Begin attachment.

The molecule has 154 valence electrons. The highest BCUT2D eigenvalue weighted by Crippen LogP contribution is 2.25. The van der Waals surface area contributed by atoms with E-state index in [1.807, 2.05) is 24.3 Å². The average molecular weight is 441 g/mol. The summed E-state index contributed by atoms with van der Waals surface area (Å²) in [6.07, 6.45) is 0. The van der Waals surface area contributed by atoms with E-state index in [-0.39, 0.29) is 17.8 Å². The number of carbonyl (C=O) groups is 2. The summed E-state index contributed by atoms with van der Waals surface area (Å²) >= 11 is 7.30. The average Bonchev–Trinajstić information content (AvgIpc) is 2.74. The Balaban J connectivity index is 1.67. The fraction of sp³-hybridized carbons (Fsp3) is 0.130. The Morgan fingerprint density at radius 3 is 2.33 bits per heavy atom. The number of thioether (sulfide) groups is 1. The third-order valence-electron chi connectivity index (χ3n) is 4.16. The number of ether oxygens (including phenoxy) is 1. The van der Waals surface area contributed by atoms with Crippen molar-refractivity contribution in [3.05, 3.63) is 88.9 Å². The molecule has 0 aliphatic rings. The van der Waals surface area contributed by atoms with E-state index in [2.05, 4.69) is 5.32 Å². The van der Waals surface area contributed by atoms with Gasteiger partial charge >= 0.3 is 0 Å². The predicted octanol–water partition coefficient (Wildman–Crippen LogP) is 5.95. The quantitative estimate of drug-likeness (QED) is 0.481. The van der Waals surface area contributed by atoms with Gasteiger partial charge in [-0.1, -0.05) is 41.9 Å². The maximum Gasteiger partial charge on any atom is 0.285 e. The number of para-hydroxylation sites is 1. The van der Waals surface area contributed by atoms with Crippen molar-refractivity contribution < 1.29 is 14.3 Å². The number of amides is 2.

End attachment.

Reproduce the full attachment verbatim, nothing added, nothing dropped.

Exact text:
The molecule has 154 valence electrons. The highest BCUT2D eigenvalue weighted by Crippen LogP contribution is 2.25. The van der Waals surface area contributed by atoms with E-state index in [1.807, 2.05) is 24.3 Å². The average molecular weight is 441 g/mol. The summed E-state index contributed by atoms with van der Waals surface area (Å²) in [6.07, 6.45) is 0. The van der Waals surface area contributed by atoms with E-state index in [-0.39, 0.29) is 17.8 Å². The number of carbonyl (C=O) groups is 2. The summed E-state index contributed by atoms with van der Waals surface area (Å²) >= 11 is 7.30. The average Bonchev–Trinajstić information content (AvgIpc) is 2.74. The Balaban J connectivity index is 1.67. The fraction of sp³-hybridized carbons (Fsp3) is 0.130. The Morgan fingerprint density at radius 3 is 2.33 bits per heavy atom. The number of thioether (sulfide) groups is 1. The third-order valence-electron chi connectivity index (χ3n) is 4.16. The number of ether oxygens (including phenoxy) is 1. The van der Waals surface area contributed by atoms with Crippen molar-refractivity contribution in [3.05, 3.63) is 88.9 Å². The molecule has 0 aliphatic rings. The van der Waals surface area contributed by atoms with E-state index in [2.05, 4.69) is 5.32 Å². The van der Waals surface area contributed by atoms with Gasteiger partial charge >= 0.3 is 0 Å². The predicted octanol–water partition coefficient (Wildman–Crippen LogP) is 5.95. The quantitative estimate of drug-likeness (QED) is 0.481. The van der Waals surface area contributed by atoms with Gasteiger partial charge in [-0.1, -0.05) is 41.9 Å². The maximum Gasteiger partial charge on any atom is 0.285 e. The number of para-hydroxylation sites is 1. The van der Waals surface area contributed by atoms with Crippen molar-refractivity contribution < 1.29 is 14.3 Å². The number of amides is 2.